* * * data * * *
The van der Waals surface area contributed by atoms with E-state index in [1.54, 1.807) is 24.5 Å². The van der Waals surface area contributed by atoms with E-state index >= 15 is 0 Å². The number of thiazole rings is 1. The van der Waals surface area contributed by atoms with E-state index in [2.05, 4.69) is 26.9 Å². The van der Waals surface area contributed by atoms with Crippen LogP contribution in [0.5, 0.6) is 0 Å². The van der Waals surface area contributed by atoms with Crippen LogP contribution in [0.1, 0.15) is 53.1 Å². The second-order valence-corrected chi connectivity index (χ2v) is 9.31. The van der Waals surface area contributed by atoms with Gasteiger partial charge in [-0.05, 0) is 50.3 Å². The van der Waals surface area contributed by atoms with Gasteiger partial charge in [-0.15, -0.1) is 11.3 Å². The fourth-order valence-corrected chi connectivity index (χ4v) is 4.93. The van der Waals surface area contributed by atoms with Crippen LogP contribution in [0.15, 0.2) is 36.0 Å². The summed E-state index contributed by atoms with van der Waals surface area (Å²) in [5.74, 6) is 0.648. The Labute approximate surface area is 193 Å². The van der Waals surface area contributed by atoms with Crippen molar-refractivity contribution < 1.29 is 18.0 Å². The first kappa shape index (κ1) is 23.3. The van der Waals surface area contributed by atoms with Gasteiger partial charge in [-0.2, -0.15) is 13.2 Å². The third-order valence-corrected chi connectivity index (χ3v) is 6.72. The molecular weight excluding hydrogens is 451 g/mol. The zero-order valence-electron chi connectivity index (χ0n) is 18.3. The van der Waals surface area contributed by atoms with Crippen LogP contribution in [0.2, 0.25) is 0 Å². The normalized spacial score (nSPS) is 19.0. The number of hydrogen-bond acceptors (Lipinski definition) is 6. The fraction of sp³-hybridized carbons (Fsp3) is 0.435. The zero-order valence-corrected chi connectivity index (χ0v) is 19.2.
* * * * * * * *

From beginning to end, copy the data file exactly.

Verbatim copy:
The van der Waals surface area contributed by atoms with E-state index in [1.54, 1.807) is 24.5 Å². The van der Waals surface area contributed by atoms with E-state index >= 15 is 0 Å². The number of thiazole rings is 1. The van der Waals surface area contributed by atoms with E-state index in [2.05, 4.69) is 26.9 Å². The van der Waals surface area contributed by atoms with Crippen LogP contribution in [0.5, 0.6) is 0 Å². The van der Waals surface area contributed by atoms with Crippen LogP contribution in [0.1, 0.15) is 53.1 Å². The second-order valence-corrected chi connectivity index (χ2v) is 9.31. The van der Waals surface area contributed by atoms with Gasteiger partial charge in [-0.05, 0) is 50.3 Å². The van der Waals surface area contributed by atoms with Gasteiger partial charge in [-0.15, -0.1) is 11.3 Å². The fourth-order valence-corrected chi connectivity index (χ4v) is 4.93. The van der Waals surface area contributed by atoms with Crippen LogP contribution in [0.15, 0.2) is 36.0 Å². The summed E-state index contributed by atoms with van der Waals surface area (Å²) in [5.74, 6) is 0.648. The Labute approximate surface area is 193 Å². The van der Waals surface area contributed by atoms with Crippen molar-refractivity contribution < 1.29 is 18.0 Å². The first kappa shape index (κ1) is 23.3. The van der Waals surface area contributed by atoms with Gasteiger partial charge in [-0.2, -0.15) is 13.2 Å². The third-order valence-corrected chi connectivity index (χ3v) is 6.72. The molecular weight excluding hydrogens is 451 g/mol. The zero-order valence-electron chi connectivity index (χ0n) is 18.3. The van der Waals surface area contributed by atoms with Crippen LogP contribution in [0.2, 0.25) is 0 Å². The normalized spacial score (nSPS) is 19.0. The number of hydrogen-bond acceptors (Lipinski definition) is 6. The fraction of sp³-hybridized carbons (Fsp3) is 0.435. The zero-order valence-corrected chi connectivity index (χ0v) is 19.2.